By Matt Diehl
“Where are you from?” This seemingly basic question are the first words heard in Alexandra Shiva’s galvanizing new film, This Is Home. The answer isn’t always so simple, however, as its absorbing, surprising narrative makes clear.
In This Is Home—which won the Sundance Film Festival’s 2018 World Cinema Documentary Audience Award and is now available on Epix—the acclaimed documentarian follows four families after they escape from war-ravaged Syria and are accepted into the United States’ refugee resettlement program. A true cinema verité filmmaker, Shiva and her crew embedded themselves for eight months into the lives of her subjects as they landed in Baltimore in spring 2016 to start new lives. Ultimately, Shiva had over 250 hours of footage translated from Arabic to English to capture the heartbreak, struggles and hard-won triumphs of her dislocated protagonists.
“Originally, we’d explored covering different parts of the world where people have been forced out by war and persecution,” Shiva says, “but the Syrian story felt different, with its own unique profundity and timeliness. When we started, we didn’t realize how topical it would become, though—we’d begun shooting before Trump announced his ‘Muslim ban.’”
Such stories of ethnic hardship and redemption run in Shiva’s blood. Her father, Gil Shiva, rose from being an Israeli immigrant to become a successful entrepreneur and patron of the arts (he’s a longtime board member of the venerable Public Theater); on her late mother Susan’s side, her grandfather Jules Stein was born to working-class Lithuanian émigrés, yet went on to become both an accomplished physician and also a co-founder of the famed Music Corporation of America, which revolutionized show-business practices.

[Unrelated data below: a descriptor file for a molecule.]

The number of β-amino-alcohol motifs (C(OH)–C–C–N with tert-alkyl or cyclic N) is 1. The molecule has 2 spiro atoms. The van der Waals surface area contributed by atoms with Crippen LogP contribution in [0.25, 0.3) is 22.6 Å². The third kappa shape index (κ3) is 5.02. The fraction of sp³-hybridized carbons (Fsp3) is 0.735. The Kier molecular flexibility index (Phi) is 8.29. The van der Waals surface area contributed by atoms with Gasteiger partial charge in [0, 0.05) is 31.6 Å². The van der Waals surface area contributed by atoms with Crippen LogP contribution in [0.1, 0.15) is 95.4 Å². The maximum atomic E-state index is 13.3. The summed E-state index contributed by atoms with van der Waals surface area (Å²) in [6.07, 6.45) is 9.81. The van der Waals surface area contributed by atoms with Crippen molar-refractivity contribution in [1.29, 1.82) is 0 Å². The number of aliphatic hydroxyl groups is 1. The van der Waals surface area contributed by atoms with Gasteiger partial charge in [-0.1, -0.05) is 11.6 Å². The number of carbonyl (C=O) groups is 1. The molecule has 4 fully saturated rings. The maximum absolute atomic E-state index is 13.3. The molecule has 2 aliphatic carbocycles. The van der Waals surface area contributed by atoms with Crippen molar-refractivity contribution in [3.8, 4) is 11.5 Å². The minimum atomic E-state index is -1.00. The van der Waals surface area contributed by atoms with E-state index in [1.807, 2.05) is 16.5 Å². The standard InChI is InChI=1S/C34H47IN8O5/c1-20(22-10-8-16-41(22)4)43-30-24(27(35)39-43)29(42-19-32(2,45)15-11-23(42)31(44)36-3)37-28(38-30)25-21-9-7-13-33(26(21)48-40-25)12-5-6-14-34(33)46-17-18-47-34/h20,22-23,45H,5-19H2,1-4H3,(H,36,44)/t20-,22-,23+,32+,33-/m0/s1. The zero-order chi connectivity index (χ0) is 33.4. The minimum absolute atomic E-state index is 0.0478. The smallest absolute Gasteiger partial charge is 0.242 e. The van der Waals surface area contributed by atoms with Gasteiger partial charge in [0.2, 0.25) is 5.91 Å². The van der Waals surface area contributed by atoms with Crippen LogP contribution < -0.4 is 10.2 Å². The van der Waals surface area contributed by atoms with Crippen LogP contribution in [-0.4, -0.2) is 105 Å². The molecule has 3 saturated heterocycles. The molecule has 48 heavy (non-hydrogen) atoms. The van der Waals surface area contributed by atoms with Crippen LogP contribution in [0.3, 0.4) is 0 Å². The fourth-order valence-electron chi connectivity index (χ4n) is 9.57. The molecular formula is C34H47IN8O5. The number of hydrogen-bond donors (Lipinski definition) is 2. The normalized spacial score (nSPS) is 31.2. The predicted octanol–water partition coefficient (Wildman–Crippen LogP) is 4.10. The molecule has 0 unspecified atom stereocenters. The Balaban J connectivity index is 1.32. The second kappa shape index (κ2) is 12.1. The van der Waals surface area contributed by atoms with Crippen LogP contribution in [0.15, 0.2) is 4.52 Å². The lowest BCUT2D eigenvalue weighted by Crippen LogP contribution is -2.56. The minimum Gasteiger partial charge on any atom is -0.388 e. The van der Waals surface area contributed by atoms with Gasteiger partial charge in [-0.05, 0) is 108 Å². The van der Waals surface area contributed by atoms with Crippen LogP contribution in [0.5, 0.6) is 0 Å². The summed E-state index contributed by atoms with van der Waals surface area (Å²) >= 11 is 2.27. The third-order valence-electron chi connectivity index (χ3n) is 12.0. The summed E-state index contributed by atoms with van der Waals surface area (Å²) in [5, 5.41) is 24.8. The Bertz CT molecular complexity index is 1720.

Shiva’s background does give her a distinctly diverse cultural perspective: This Is Home is perhaps the only film with executive producer credits for both Hollywood mogul Jason Blum (whose Blumhouse Productions creates edgy blockbusters like Get Out and The Purge) and Princess Firyal of Jordan (a tireless champion on behalf of refugees in addition to her royal duties). As such, Shiva notes, all her films “are stories of people searching to belong.” Her first nonfiction film, 2001’s Bombay Eunuch, immersed itself in India’s community of transgender and intersex hijras rejected by mainstream society. Shiva’s second feature, Stagedoor, was especially close to home, following students coming of age at an upstate New York musical theater camp once attended by Shiva’s husband, the acclaimed playwright Jonathan Marc Sherman. Her most recent work, How to Dance in Ohio, traces the trials and tribulations of a group of young people on the autism spectrum as they prepare for a spring formal school dance.
“I’ve learned the through-line connecting all my work is the struggle, humor and resilience of the human condition,” Shiva explains. “How we cope, the subtle drama of everyday life, exploring identity—those are the stories I find most powerful. Getting inside real people’s lives and allowing the viewer to live alongside them is just more compelling than anything else.”
This Is Home screens at Connect 4 on August 16 at 3PM, followed by a conversation with Alexandra Shiva.